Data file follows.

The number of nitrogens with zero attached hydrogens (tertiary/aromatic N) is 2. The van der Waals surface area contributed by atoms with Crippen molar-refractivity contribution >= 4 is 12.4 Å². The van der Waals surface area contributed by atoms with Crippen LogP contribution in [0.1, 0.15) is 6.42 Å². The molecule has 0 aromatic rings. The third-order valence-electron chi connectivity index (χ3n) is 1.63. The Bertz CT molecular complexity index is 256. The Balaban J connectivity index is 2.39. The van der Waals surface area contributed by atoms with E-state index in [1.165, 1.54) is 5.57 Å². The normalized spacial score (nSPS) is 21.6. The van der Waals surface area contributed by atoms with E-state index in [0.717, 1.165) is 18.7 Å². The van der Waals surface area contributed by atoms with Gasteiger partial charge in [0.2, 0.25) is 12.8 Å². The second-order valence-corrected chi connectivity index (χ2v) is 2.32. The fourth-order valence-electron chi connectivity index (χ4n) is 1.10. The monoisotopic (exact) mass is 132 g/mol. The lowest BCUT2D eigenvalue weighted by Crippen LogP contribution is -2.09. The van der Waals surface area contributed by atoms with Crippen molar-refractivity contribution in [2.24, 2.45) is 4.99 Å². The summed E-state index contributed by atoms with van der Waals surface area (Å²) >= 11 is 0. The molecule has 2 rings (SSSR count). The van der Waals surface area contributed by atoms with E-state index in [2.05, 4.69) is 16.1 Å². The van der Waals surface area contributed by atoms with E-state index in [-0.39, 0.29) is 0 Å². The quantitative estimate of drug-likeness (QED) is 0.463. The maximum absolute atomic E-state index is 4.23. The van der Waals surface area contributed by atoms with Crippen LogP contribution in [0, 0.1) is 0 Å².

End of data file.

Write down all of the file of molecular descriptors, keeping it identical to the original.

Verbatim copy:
The number of nitrogens with zero attached hydrogens (tertiary/aromatic N) is 2. The van der Waals surface area contributed by atoms with Crippen molar-refractivity contribution >= 4 is 12.4 Å². The van der Waals surface area contributed by atoms with Crippen LogP contribution in [0.1, 0.15) is 6.42 Å². The molecule has 0 aromatic rings. The third-order valence-electron chi connectivity index (χ3n) is 1.63. The Bertz CT molecular complexity index is 256. The Balaban J connectivity index is 2.39. The van der Waals surface area contributed by atoms with E-state index in [1.165, 1.54) is 5.57 Å². The normalized spacial score (nSPS) is 21.6. The van der Waals surface area contributed by atoms with E-state index in [0.717, 1.165) is 18.7 Å². The van der Waals surface area contributed by atoms with Gasteiger partial charge in [0.2, 0.25) is 12.8 Å². The second-order valence-corrected chi connectivity index (χ2v) is 2.32. The fourth-order valence-electron chi connectivity index (χ4n) is 1.10. The monoisotopic (exact) mass is 132 g/mol. The lowest BCUT2D eigenvalue weighted by Crippen LogP contribution is -2.09. The van der Waals surface area contributed by atoms with Crippen molar-refractivity contribution in [2.24, 2.45) is 4.99 Å². The summed E-state index contributed by atoms with van der Waals surface area (Å²) >= 11 is 0. The molecule has 2 rings (SSSR count). The van der Waals surface area contributed by atoms with E-state index in [2.05, 4.69) is 16.1 Å². The van der Waals surface area contributed by atoms with E-state index in [-0.39, 0.29) is 0 Å². The quantitative estimate of drug-likeness (QED) is 0.463. The maximum absolute atomic E-state index is 4.23. The van der Waals surface area contributed by atoms with Crippen LogP contribution in [0, 0.1) is 0 Å².